Author(s): Kilpatrick DC, Hague RA, Yap PL, Mok JY, Kilpatrick DC, Hague RA, Yap PL, Mok JY
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Abstract Tissue-typing for HLA-A, B, and DR antigens was carried out on 53 babies, 47 of them unrelated, born to mothers known to be HIV-infected from intravenous drug usage or sexual contact with drug users. These babies were followed up to assess whether HLA phenotype was associated with vertical transmission of HIV infection or disease progression. Of the 47 unrelated babies, eight became infected with HIV. The frequency of HLA-DR3 was three times higher in the HIV-positive infants compared to the HIV-negative infants (43 per cent vs 15 per cent) in our study population. Conversely, HLA-A3 was three times less common in the HIV-positive infants (12.5 per cent vs 42 per cent). A comparison of HLA antigens between our study group babies and babies born to healthy mothers unselected for HIV status revealed higher proportions of HLA-B18, B7, and DR2 in the study group. Moreover, the combination, A3, B7, DR2 was four times commoner in our study population relative to controls (RR = 3.9; p less than 0.003), but was found only in babies who were not HIV infected. The combination A1, B8, DR3, in contrast, was found less often than expected in our study group (RR = 0.39) and was disproportionately represented amongst the infected babies. We have observed an unexpectedly low (6 per cent) mother-to-infant transmission rate of HIV among prospectively studied intravenous drug users. We speculate that the unusually high ratio of the common antigen combinations (often halotypes), A3, B7, DR2 to A1, B8, DR3 in this population may be contributory.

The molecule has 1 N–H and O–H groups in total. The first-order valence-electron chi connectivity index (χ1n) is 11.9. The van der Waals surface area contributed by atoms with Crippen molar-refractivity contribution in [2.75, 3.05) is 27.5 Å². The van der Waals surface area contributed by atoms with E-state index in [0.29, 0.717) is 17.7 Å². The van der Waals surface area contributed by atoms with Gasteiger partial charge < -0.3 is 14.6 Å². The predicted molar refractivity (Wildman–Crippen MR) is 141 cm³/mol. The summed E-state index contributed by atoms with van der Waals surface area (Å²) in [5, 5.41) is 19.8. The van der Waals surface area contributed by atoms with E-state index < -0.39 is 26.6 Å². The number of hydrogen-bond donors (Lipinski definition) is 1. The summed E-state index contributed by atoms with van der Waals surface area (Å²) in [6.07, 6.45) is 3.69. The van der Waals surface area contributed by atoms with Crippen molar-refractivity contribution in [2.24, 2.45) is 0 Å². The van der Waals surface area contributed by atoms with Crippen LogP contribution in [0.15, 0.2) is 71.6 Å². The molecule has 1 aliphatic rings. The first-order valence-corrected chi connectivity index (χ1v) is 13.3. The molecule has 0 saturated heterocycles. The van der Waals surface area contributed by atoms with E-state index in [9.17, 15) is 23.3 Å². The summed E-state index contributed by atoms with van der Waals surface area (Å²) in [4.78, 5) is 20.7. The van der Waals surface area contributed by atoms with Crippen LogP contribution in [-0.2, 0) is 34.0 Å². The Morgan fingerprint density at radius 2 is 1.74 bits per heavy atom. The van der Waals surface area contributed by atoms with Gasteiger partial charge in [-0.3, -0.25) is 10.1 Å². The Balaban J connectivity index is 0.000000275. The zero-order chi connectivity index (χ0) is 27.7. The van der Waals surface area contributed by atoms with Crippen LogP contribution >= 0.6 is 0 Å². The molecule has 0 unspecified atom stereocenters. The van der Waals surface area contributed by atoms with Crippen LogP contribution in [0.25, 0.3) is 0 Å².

This article was published in Dis Markers
and referenced in Journal of AIDS & Clinical Research